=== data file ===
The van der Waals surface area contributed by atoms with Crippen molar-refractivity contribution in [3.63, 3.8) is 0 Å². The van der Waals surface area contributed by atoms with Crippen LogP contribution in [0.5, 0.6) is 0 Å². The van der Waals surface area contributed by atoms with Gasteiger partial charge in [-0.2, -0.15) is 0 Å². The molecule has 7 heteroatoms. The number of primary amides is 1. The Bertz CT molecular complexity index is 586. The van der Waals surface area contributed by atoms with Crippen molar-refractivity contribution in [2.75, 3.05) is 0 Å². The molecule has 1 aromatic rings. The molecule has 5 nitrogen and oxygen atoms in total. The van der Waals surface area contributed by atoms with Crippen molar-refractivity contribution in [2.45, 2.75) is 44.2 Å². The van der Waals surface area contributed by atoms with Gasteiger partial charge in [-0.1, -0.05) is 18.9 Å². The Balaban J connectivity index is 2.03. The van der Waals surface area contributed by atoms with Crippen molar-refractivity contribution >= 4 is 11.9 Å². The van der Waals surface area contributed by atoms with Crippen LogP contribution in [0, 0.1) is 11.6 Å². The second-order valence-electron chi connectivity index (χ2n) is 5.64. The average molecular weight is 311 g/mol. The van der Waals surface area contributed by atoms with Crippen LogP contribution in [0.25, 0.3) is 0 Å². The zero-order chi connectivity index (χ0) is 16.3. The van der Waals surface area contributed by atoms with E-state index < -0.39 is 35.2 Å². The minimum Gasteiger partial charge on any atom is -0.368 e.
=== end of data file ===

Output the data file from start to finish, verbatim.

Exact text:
The van der Waals surface area contributed by atoms with Crippen molar-refractivity contribution in [3.63, 3.8) is 0 Å². The van der Waals surface area contributed by atoms with Crippen LogP contribution in [0.5, 0.6) is 0 Å². The van der Waals surface area contributed by atoms with Gasteiger partial charge in [-0.2, -0.15) is 0 Å². The molecule has 7 heteroatoms. The number of primary amides is 1. The Bertz CT molecular complexity index is 586. The van der Waals surface area contributed by atoms with Crippen molar-refractivity contribution in [2.75, 3.05) is 0 Å². The molecule has 1 aromatic rings. The molecule has 5 nitrogen and oxygen atoms in total. The van der Waals surface area contributed by atoms with Crippen molar-refractivity contribution in [2.45, 2.75) is 44.2 Å². The van der Waals surface area contributed by atoms with Gasteiger partial charge in [-0.1, -0.05) is 18.9 Å². The Balaban J connectivity index is 2.03. The van der Waals surface area contributed by atoms with Crippen molar-refractivity contribution >= 4 is 11.9 Å². The van der Waals surface area contributed by atoms with Crippen LogP contribution in [0, 0.1) is 11.6 Å². The second-order valence-electron chi connectivity index (χ2n) is 5.64. The average molecular weight is 311 g/mol. The van der Waals surface area contributed by atoms with Crippen LogP contribution in [0.25, 0.3) is 0 Å². The zero-order chi connectivity index (χ0) is 16.3. The van der Waals surface area contributed by atoms with E-state index < -0.39 is 35.2 Å². The minimum Gasteiger partial charge on any atom is -0.368 e.